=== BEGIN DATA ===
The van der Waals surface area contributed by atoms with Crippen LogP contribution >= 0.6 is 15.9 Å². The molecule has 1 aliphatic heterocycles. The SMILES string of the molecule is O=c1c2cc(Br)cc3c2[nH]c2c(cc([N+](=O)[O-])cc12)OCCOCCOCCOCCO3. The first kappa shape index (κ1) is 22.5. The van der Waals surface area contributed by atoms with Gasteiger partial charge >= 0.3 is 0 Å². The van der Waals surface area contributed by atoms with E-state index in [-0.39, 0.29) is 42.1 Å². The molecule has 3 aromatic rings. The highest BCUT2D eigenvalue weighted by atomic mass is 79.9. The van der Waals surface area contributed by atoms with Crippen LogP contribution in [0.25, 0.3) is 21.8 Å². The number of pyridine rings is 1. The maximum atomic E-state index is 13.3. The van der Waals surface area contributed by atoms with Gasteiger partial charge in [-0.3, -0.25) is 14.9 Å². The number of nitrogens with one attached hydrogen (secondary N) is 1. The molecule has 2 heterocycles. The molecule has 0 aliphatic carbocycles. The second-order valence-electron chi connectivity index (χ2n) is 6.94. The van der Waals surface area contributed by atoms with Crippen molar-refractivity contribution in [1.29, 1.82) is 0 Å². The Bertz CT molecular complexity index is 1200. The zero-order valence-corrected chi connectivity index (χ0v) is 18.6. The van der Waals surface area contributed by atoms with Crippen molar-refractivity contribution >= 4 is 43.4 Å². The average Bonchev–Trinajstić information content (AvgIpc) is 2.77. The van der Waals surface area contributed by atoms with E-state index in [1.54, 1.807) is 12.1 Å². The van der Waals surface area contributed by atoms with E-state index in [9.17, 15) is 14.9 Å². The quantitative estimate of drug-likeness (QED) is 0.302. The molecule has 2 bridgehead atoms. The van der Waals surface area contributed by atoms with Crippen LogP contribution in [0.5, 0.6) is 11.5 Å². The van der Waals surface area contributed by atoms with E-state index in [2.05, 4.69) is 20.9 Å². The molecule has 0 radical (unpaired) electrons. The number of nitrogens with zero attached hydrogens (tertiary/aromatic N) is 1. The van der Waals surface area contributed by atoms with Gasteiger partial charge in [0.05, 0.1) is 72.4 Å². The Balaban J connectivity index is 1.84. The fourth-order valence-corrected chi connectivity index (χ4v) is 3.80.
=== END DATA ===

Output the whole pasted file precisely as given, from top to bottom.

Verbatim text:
The van der Waals surface area contributed by atoms with Crippen LogP contribution >= 0.6 is 15.9 Å². The molecule has 1 aliphatic heterocycles. The SMILES string of the molecule is O=c1c2cc(Br)cc3c2[nH]c2c(cc([N+](=O)[O-])cc12)OCCOCCOCCOCCO3. The first kappa shape index (κ1) is 22.5. The van der Waals surface area contributed by atoms with Gasteiger partial charge >= 0.3 is 0 Å². The van der Waals surface area contributed by atoms with E-state index in [-0.39, 0.29) is 42.1 Å². The molecule has 3 aromatic rings. The highest BCUT2D eigenvalue weighted by atomic mass is 79.9. The van der Waals surface area contributed by atoms with Crippen LogP contribution in [0.25, 0.3) is 21.8 Å². The number of pyridine rings is 1. The maximum atomic E-state index is 13.3. The van der Waals surface area contributed by atoms with Gasteiger partial charge in [-0.3, -0.25) is 14.9 Å². The number of nitrogens with one attached hydrogen (secondary N) is 1. The molecule has 2 heterocycles. The molecule has 0 aliphatic carbocycles. The second-order valence-electron chi connectivity index (χ2n) is 6.94. The van der Waals surface area contributed by atoms with Crippen molar-refractivity contribution in [1.29, 1.82) is 0 Å². The Bertz CT molecular complexity index is 1200. The zero-order valence-corrected chi connectivity index (χ0v) is 18.6. The van der Waals surface area contributed by atoms with Crippen molar-refractivity contribution >= 4 is 43.4 Å². The average Bonchev–Trinajstić information content (AvgIpc) is 2.77. The van der Waals surface area contributed by atoms with E-state index in [1.54, 1.807) is 12.1 Å². The van der Waals surface area contributed by atoms with E-state index in [9.17, 15) is 14.9 Å². The quantitative estimate of drug-likeness (QED) is 0.302. The molecule has 2 bridgehead atoms. The van der Waals surface area contributed by atoms with Crippen LogP contribution in [0.5, 0.6) is 11.5 Å². The van der Waals surface area contributed by atoms with E-state index in [2.05, 4.69) is 20.9 Å². The molecule has 0 radical (unpaired) electrons. The number of nitrogens with zero attached hydrogens (tertiary/aromatic N) is 1. The van der Waals surface area contributed by atoms with Gasteiger partial charge in [0.05, 0.1) is 72.4 Å². The Balaban J connectivity index is 1.84. The fourth-order valence-corrected chi connectivity index (χ4v) is 3.80.